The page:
In determining whether summary judgment is appropriate, a court must resolve all ambiguities and draw all reasonable inferences against the moving party. See Matsushita Elec. Indus. Co. v. Zenith Radio Corp., 475 U.S. 574, 587, 106 S.Ct. 1348, 89 L.Ed.2d 538 (1986) (citing United States v. Diebold, Inc., 369 U.S. 654, 655, 82 S.Ct. 993, 8 L.Ed.2d 176 (1962) ). Summary judgment is improper if there is any evidence in the record from any source from which a reasonable inference could be drawn in favor of the non-moving party. See Chambers v. TRM Copy Ctrs. Corp., 43 F.3d 29, 37 (2d Cir.1994). If the moving party meets its burden, the non-moving party must produce evidence in the record and "may not rely simply on conclusory statements or on contentions that the affidavits supporting the motion are not credible...." Ying Jing Gan v. City of New York, 996 F.2d 522, 532 (2d Cir.1993) ; see also Scotto v. Almenas, 143 F.3d 105, 114–15 (2d Cir.1998) (collecting cases).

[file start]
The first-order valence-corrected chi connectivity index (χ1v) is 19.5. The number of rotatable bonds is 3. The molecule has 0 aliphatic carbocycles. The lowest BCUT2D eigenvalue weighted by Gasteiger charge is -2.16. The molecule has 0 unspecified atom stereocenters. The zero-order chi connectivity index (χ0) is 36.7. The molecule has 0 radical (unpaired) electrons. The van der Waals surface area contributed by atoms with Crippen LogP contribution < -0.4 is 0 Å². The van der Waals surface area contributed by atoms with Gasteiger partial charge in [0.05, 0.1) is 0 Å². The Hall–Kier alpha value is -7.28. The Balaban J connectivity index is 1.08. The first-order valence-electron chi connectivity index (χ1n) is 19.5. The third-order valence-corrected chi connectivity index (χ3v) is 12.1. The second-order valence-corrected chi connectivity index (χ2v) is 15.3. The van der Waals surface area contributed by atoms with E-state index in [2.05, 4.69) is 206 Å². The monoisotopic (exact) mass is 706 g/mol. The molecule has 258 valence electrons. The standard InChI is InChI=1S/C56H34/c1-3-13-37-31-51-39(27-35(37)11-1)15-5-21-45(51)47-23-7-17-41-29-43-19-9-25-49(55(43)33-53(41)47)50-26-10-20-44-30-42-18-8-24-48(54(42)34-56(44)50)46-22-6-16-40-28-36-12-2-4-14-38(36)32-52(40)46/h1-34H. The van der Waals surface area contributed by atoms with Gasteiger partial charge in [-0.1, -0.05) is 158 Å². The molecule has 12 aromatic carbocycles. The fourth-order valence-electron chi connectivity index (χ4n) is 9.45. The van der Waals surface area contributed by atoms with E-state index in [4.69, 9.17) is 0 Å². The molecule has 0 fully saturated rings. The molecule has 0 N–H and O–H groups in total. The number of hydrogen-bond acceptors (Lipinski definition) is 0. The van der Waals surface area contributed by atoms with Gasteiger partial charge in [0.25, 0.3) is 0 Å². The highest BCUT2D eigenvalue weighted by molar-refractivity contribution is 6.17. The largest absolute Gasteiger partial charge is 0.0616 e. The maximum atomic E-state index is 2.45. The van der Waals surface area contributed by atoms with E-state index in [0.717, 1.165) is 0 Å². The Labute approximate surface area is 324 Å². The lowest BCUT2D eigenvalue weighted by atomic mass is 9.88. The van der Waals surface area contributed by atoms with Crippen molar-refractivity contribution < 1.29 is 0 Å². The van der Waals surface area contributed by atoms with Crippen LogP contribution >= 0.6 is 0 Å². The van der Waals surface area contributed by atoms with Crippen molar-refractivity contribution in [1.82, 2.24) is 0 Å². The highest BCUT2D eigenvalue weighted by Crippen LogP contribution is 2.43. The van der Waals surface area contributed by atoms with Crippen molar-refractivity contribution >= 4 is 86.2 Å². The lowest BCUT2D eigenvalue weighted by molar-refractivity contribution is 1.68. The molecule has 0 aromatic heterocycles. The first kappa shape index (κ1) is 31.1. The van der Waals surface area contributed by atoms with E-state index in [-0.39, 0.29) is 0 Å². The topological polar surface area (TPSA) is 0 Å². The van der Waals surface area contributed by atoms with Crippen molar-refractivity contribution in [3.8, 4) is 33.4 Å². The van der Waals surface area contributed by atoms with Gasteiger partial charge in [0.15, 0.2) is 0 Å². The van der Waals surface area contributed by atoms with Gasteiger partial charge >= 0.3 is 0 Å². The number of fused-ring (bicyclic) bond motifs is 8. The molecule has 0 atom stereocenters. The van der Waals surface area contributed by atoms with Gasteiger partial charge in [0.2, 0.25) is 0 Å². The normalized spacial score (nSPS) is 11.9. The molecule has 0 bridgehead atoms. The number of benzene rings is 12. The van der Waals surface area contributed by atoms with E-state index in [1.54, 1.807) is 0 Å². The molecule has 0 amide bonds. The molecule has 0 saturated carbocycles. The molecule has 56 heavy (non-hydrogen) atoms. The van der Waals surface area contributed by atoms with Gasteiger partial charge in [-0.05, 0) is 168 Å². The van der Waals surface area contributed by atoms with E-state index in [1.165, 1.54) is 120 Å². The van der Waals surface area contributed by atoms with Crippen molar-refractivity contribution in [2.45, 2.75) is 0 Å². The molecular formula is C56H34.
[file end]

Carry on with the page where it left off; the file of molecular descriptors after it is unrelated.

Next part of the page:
The following facts are taken from the record and are undisputed, unless otherwise noted.


The defendant EgyptAir operates commercial flights between JFK International Airport in New York ("JFK") and Cairo International Airport in Cairo, Egypt. Carlsen Decl. Ex. F (El Morsy Decl.) ¶ 2. The flight between JFK and Cairo is the only flight that EgyptAir operates in the United States. Id. EgyptAir is owned by the defendant EHC. Carlsen Decl. Ex. L (El Mahmoudy Decl.) ¶ 6. Both EHC and EgyptAir are corporations organized under Egyptian law, with their principal places of business in Cairo, Egypt. Id. ¶¶ 7–8. EHC is wholly owned by the Arab Republic of Egypt. Id. ¶ 6.